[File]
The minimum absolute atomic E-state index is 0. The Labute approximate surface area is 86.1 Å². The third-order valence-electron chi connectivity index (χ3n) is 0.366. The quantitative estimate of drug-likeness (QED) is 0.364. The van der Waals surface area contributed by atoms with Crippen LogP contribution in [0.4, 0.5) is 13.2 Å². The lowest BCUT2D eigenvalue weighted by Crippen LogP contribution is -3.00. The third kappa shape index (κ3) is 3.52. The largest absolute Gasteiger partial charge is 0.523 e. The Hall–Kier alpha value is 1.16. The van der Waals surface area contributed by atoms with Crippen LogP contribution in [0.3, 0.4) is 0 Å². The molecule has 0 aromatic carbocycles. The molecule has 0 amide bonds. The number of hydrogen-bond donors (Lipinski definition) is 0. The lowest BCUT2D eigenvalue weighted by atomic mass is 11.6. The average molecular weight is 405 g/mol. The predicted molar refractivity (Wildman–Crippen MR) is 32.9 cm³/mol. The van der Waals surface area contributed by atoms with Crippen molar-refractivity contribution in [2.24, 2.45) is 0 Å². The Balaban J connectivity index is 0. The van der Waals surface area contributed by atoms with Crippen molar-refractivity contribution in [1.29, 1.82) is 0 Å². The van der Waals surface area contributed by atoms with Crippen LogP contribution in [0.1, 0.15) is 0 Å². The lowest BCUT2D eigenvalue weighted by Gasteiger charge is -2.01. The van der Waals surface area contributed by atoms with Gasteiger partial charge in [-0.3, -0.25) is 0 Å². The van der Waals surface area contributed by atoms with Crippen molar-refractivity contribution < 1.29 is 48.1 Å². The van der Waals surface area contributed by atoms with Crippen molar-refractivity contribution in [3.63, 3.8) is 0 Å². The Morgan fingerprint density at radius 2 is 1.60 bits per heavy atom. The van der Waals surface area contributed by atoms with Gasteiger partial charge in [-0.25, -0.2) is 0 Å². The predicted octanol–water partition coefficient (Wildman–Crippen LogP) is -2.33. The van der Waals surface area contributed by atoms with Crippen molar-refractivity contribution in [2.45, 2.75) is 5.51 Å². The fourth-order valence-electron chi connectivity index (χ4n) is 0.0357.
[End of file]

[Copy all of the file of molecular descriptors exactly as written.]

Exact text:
The minimum absolute atomic E-state index is 0. The Labute approximate surface area is 86.1 Å². The third-order valence-electron chi connectivity index (χ3n) is 0.366. The quantitative estimate of drug-likeness (QED) is 0.364. The van der Waals surface area contributed by atoms with Crippen LogP contribution in [0.4, 0.5) is 13.2 Å². The lowest BCUT2D eigenvalue weighted by Crippen LogP contribution is -3.00. The third kappa shape index (κ3) is 3.52. The largest absolute Gasteiger partial charge is 0.523 e. The Hall–Kier alpha value is 1.16. The van der Waals surface area contributed by atoms with Crippen LogP contribution in [0.3, 0.4) is 0 Å². The molecule has 0 aromatic carbocycles. The molecule has 0 amide bonds. The number of hydrogen-bond donors (Lipinski definition) is 0. The lowest BCUT2D eigenvalue weighted by atomic mass is 11.6. The average molecular weight is 405 g/mol. The predicted molar refractivity (Wildman–Crippen MR) is 32.9 cm³/mol. The van der Waals surface area contributed by atoms with Crippen molar-refractivity contribution in [2.24, 2.45) is 0 Å². The Balaban J connectivity index is 0. The van der Waals surface area contributed by atoms with Crippen molar-refractivity contribution in [1.29, 1.82) is 0 Å². The van der Waals surface area contributed by atoms with Crippen LogP contribution in [0.1, 0.15) is 0 Å². The lowest BCUT2D eigenvalue weighted by Gasteiger charge is -2.01. The van der Waals surface area contributed by atoms with Gasteiger partial charge in [-0.3, -0.25) is 0 Å². The van der Waals surface area contributed by atoms with Crippen molar-refractivity contribution < 1.29 is 48.1 Å². The van der Waals surface area contributed by atoms with Crippen molar-refractivity contribution in [3.63, 3.8) is 0 Å². The Morgan fingerprint density at radius 2 is 1.60 bits per heavy atom. The van der Waals surface area contributed by atoms with Gasteiger partial charge in [-0.25, -0.2) is 0 Å². The predicted octanol–water partition coefficient (Wildman–Crippen LogP) is -2.33. The van der Waals surface area contributed by atoms with Crippen molar-refractivity contribution in [2.45, 2.75) is 5.51 Å². The fourth-order valence-electron chi connectivity index (χ4n) is 0.0357.